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I Got Your Number! Using Numbers In a Book Title

I Got Your Number! Using Numbers In a Book Title

By Scott Lorenz
Westwind Communications

Using Numbers in Your Title Might Help Make Your Book More Memorable.

On LinkedIn, J.D. Gershbein, a global speaker and social branding specialist, raised the question, “Does a numbered step approach to titling a book have a positive effect on sales?” This particular question and subsequent thread made me delve deeper into the use of numbers in book titles and whether or not it makes sense.

Book titles are extremely important. As an author, creating a memorable title should be a high priority. Numbers in book titles work with items that already quantify. For example, a book titled ‘Get 6-Pack Abs in 6 Minutes a Day’ makes sense. I like using numbers in a book title when it’s relevant and useful in describing what the book is about.

An example that really works is ‘The 4 Hour Work Week’ by Tim Ferriss and his ‘4 Hour Body’. That number stops you in your tracks because it is shocking. How can you work just 4 hours a week? How can you have a good body in just 4 hours? Ferriss has capitalized on his branding of ‘4-Hour’ and ‘The 4-Hour Chef.’ He owns that number now. He’s branded his name with ‘4-Hour’ and will be able to incorporate it in his future work.

A number is a quickly comprehended visual because it’s a symbol and is represented by a minimal number of characters. For example, ‘One Thousand’ spelled out is represented by 12 characters, but only four characters if used as a number: 1000. This can save space on your cover and in this digital world sometimes a savings of a few characters can make a difference whether your complete book title is displayed by Google or even on Amazon. Furthermore, there’s a magic number of 65 characters for some search engines before it gets truncated or cut off. Another often overlooked benefit is that a number rises to the top of a list when alphabetized right along with symbols like ‘@’ or ‘$’ for example.

Here’s a list of a few well-known books that have used a number in the title:

1. Catch-22

2. The 4-Hour Work Week

3. The 4-Hour Chef

4. The 4-Hour Body

5. Europe on $5 a Day

6. The 7 Habits of Highly Effective People

7. Fahrenheit 451

8. 1984

9. The 39 Steps

10. 1, 2, Buckle My Shoe

11. Around the World in 80 Days

12. 1001 Arabian Nights

13. 13 Reasons Why

14. 3:10 to Yuma

15. Beneath the 13 Moons

16. Size 12 is Not Fat

17. 13 Little Blue Envelopes

18. 13 Treasures

19. The 6th Target

20. The 5 Love Languages: The Secret to Love That Lasts

21. 7th Heaven

22. 10,001 Ways to Live on a Small Budget

23. The $100 Startup

24. The 48 Laws of Power

25. Steal Like an Artist: 10 Things Nobody Told You About Being Creative

26. The 4 Disciplines of Execution: Achieving Your Wildly Important Goals

27. 5: Where Will You Be Five Years From Today?

28. Brain Rules: 12 Principles for Surviving and Thriving at Work, Home, and School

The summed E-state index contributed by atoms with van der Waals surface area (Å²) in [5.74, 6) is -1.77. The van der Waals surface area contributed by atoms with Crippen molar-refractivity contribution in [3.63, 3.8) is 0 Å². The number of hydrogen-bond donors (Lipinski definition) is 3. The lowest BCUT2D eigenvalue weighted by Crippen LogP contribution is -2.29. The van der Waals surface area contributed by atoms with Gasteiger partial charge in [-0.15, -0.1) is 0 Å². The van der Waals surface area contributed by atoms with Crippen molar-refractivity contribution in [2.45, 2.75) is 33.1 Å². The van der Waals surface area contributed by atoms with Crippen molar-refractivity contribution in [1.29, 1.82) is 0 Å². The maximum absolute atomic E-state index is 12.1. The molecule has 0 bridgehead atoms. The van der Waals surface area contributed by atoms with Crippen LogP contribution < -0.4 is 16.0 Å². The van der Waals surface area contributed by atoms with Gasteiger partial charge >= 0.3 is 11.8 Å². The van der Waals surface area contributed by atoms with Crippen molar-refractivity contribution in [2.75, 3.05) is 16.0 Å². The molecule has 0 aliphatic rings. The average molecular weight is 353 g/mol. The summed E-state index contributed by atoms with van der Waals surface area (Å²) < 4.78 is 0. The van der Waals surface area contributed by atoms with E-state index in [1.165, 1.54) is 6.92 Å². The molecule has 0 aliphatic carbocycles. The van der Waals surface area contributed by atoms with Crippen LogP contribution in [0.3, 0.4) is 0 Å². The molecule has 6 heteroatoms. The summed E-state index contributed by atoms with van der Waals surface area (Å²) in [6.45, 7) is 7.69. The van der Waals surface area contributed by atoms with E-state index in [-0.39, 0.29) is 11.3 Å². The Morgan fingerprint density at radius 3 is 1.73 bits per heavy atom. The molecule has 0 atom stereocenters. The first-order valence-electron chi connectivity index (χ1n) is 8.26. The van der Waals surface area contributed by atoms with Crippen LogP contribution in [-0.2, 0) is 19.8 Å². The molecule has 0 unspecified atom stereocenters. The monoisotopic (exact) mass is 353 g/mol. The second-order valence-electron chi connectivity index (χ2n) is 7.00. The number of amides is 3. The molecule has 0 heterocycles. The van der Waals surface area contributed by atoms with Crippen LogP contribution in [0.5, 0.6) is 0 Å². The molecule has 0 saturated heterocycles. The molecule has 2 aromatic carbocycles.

29. 30 Things Every Woman Should Have and Should Know by the Time She’s 30

30. 17 Cents and a Dream (a book from one of my clients, Daniel Milstein)

Whenever possible I use numbers in my article headlines because it drives home what the article is about. Here’s a sample:

22 Tips on What to Wear For a TV Interview

52 Ways to Promote Your iPhone App

33 Radio Interview Tips

55 Reasons to Send Out a Press Release

15 Tips for Great Book Cover Design

The Top 25 Book Fairs and Book Festivals Authors Should Attend.

You can find even more articles on book promotion topics at http://book-marketing-expert.com/articles.htm.

On LinkedIn, the question received many insightful responses. One I particularly liked was from James Cosenza, a software engineer, “I think the numbered approach is especially useful for self-help and how-to books. People want to know that they can change their lives or learn a new skill in 5, 10 or 15 ‘easy’ steps. I don’t know about saturation, but I think conflicting titles on the same subject might be off-putting. For example, do you buy ‘Install a New Patio in 10 Easy Steps’ vs. ‘A New Patio in Seven Simple Steps’?

Ethan de Jonge Kalmar, founder of Make Your English Work, says, “I think that it depends on your content and audience. Numbered lists certainly work well for blog posts and on social media sites, but given the speed of information now, and the tendency to want to have everything in concise, easy to digest form, I think that many readers of books (by which I mean works of at least 100 pages or so) are looking for more in-depth insight, and numbered list titles do not exactly communicate that the book provides that.”

“For a short promotional e-book, or perhaps the self-help/entrepreneur market it might work well. Also, I think that if you are providing information that is comprehensive because it covers many different things, it might work well, as in James Cosenza’s example of 1000 Places to See before You Die.”

Tim Lemire responded from an author’s perspective, “I never worried about coming up with a good title; I knew the publisher was going to assign their own title to the book anyway.”